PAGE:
Foregin Volunteers in the Yugoslav Wars

Today I will carefully try to open a new topic, hoping for a constructive exchange of information and ideas. These wounds these wars caused still did not heal and still many people of the affected regions feel pain about it, so I try to present this as neutral as possible, in order that a normal conversation might be possible.

The Yugoslav Wars of the 1990-ies were actually 4 wars, some of which were directly connected, some actually rather seperate. These were the 10-Days War (1991) in which Slovenia gained it’s independence, the Croatian War (1991-1995), in which Croatia got it’s independence, the Bosnian War (1992-1996, with the Croat-Bosniak-Conflict 1992-1994 as a subconflict), which left Bosnia independent but seperated into two entities and the Kosovo War (1998-1999), which left Kosovo under the supervision of the UN before it declared it’s independence in 2008.

In these wars, (apart from the 10-Days War - at least I could not find any information for a foreign participation) were also foreign volunteers present. They were partially grouped in units consisting entirely of volunteers, partially they blended in with the local fighers.
People found many reasons to join one of the fighting parties: affinity to one of the involved parties (for example out of religious reasons), the own descent (for example expatriates in other countries), personal perception of a “just cause” or simply money (mercenaries).

The parties and their foreign fighters in alphabetical order:

The Albanians in Kosovo did not employ many foreigners, often they had actually an Albanian background themselves. I have not been able to find very much information about them.

On the Bosniak (Muslims of Bosnia) side, most often the foreign fighers came from predominantly muslim countries. While some joined the regular forces as regular soldiers, some participated as mujahideen. The mujahideen were used as a hate-propaganda object by both the Serbian and the Croatian forces, with their numbers being bloated.

On the Croat side, fighters originated from many different places of the Earth, be it Europe, the Americas or even Africa; though it is said that most often the foreign soldiers on the Croatian side had a Catholic background. They primarily fought in the Croatian War up to 1992, when they were to be officially expelled (only a very little number continued to serve in Croatia). With the war in Bosnia starting, they often went over to join the forces of the Bosnian Croats and fought there.

On the Serbian side, the foreign fighters most often had an Orthodox background. While I have not found any information of foreign fighters in the war in Croatia nor the Kosovo War, there were 2 Russian volunteer units, 1 Cossack unit and the Greek Volunteer Guard fighting mostly in the eastern part of Bosnia. There seem to have been plans to create another unit in eastern Hercegovina composing of Russian and Greek volunteers.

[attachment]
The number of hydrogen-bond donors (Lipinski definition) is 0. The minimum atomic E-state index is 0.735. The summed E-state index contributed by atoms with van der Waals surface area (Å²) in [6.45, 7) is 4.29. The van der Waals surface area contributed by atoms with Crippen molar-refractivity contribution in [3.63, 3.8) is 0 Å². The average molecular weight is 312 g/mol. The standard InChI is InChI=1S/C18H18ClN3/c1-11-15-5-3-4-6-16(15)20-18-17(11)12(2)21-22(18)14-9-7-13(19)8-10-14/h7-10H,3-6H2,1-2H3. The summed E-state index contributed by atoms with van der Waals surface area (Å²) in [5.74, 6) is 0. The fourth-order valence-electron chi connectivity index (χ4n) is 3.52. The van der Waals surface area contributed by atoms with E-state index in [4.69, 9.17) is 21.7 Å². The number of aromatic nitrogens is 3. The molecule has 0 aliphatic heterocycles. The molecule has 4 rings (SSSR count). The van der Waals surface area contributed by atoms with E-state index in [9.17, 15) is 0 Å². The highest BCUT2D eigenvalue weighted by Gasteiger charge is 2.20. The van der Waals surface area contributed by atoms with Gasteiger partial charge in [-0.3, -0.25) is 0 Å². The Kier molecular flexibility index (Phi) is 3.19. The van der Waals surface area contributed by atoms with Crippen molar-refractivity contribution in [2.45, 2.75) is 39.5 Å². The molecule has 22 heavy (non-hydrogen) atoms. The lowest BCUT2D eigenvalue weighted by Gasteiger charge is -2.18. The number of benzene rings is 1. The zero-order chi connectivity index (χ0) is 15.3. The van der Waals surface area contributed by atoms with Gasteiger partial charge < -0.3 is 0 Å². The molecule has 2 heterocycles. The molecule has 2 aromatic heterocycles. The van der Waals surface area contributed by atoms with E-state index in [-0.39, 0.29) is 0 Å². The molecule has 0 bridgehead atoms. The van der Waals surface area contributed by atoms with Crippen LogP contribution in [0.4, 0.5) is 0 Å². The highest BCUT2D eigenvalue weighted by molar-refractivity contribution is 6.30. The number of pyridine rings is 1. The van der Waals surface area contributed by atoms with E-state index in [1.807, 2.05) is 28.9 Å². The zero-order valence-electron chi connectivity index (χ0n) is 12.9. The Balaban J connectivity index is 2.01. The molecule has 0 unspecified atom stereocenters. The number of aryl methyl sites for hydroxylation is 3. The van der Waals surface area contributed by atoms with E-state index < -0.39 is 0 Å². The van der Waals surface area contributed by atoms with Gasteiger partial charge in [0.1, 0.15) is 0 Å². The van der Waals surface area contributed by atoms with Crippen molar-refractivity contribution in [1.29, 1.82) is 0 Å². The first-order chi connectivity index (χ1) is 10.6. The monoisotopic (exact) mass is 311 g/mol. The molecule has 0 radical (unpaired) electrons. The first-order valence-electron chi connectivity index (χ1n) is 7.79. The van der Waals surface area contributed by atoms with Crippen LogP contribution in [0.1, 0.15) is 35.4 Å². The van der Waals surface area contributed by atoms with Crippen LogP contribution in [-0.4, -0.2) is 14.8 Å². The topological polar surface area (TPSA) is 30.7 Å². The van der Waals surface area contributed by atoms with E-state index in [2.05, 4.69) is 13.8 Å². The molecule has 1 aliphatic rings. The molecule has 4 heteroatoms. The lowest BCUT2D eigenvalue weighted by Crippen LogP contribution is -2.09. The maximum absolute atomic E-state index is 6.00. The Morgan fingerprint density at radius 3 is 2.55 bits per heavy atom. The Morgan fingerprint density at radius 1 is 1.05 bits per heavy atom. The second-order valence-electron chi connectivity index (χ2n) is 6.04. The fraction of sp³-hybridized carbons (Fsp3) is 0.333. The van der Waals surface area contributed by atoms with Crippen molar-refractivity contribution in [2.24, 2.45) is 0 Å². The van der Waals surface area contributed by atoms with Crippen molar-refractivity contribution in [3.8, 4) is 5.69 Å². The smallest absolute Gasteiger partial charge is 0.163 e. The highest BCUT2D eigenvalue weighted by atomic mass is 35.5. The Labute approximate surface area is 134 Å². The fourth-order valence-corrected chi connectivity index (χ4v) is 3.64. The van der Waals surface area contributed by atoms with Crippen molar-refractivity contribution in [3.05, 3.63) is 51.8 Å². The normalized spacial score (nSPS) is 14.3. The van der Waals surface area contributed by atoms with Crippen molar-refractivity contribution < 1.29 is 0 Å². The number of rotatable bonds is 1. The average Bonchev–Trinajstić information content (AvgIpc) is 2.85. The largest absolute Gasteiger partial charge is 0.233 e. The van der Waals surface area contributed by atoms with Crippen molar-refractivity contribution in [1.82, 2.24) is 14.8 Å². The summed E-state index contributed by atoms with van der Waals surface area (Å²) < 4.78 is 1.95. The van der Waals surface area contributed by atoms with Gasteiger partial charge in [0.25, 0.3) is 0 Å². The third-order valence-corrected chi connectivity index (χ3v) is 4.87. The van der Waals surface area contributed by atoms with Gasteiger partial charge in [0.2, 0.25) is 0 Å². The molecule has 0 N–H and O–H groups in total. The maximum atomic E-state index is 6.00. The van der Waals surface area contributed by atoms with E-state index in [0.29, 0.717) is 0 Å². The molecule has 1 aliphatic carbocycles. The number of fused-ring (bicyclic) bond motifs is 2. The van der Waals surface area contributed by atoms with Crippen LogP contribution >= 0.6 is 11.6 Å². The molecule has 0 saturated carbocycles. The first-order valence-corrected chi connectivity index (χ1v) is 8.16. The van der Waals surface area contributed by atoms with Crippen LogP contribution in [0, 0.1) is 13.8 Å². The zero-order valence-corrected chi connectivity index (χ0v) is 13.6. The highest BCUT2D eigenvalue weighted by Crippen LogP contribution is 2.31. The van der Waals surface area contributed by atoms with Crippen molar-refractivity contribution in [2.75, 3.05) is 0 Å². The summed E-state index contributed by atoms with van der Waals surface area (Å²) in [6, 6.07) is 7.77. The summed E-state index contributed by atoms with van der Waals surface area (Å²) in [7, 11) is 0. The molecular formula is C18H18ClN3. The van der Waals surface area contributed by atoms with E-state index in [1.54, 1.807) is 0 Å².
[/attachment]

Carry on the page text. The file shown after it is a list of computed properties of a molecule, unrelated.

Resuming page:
The performance of these foreign fighters was mixed. While some excelled (often former professional soldiers), some performed horribly. While some served “with gallantry” (if this is a word which can be used regarding such wars), some were convicted of war crimes (among them murder, mistreatment of prisoners, rape, looting, etc.).

A few links on the topic:
From the perspectives of all warring parties in Bosnia, seems to be written quite neutral.
Has interesting pictures, but deals only with the Croatian side.
Deals with volunteers on the Bosniak, Croatian and Kosovo-Albanian sides. Has interesting information about fallen foreign soldiers. More neutral than the second link.

As said before, I try to start this thread about a still sensitive topic neutrally and hope for a constructive exchange of informations.


I only have a small amount of personal experience of the wars in the FRY from my tours in 92-93 Bosnia (mountain routes), 95-96 Sarejevo, Skopje 1999, Pristina 1999.

The HOS unit around Tomislavsgrad in 1992 was commanded by an Australian Major and had quite a few ex British soldiers alongside some Scandinavians. The unit was not a particularly nice unit and we had constant run ins with them. Local men were exempt from military service if they paid the local forces instead (at the time it was 50DM per month which was the average monthly wage) so working for the British Army was very welcome no matter how menial the job.

The foreign Soldiers in the local BiH were not well treated being considered outsiders, rarely paid and given the bad jobs some of them handed themselves over to us (2 were British Army deserters who went for the adventure) to be taken out of theatre.

We suspected their were Russians fighting alongside the Serbian forces but never found any hard evidence (volunteers).

When we delivered food aid though all sides took what we delivered from the local population.

Never had much dealing with combatants during my stay in Sarejevo but there were very few non muslims around (the fighting was still going on when I got there).

Kosovo the Serbians were supported by the Russians while the ‘Kosovars’ were pretty much all Albanians who turned on NATO as soon as the Serbians left.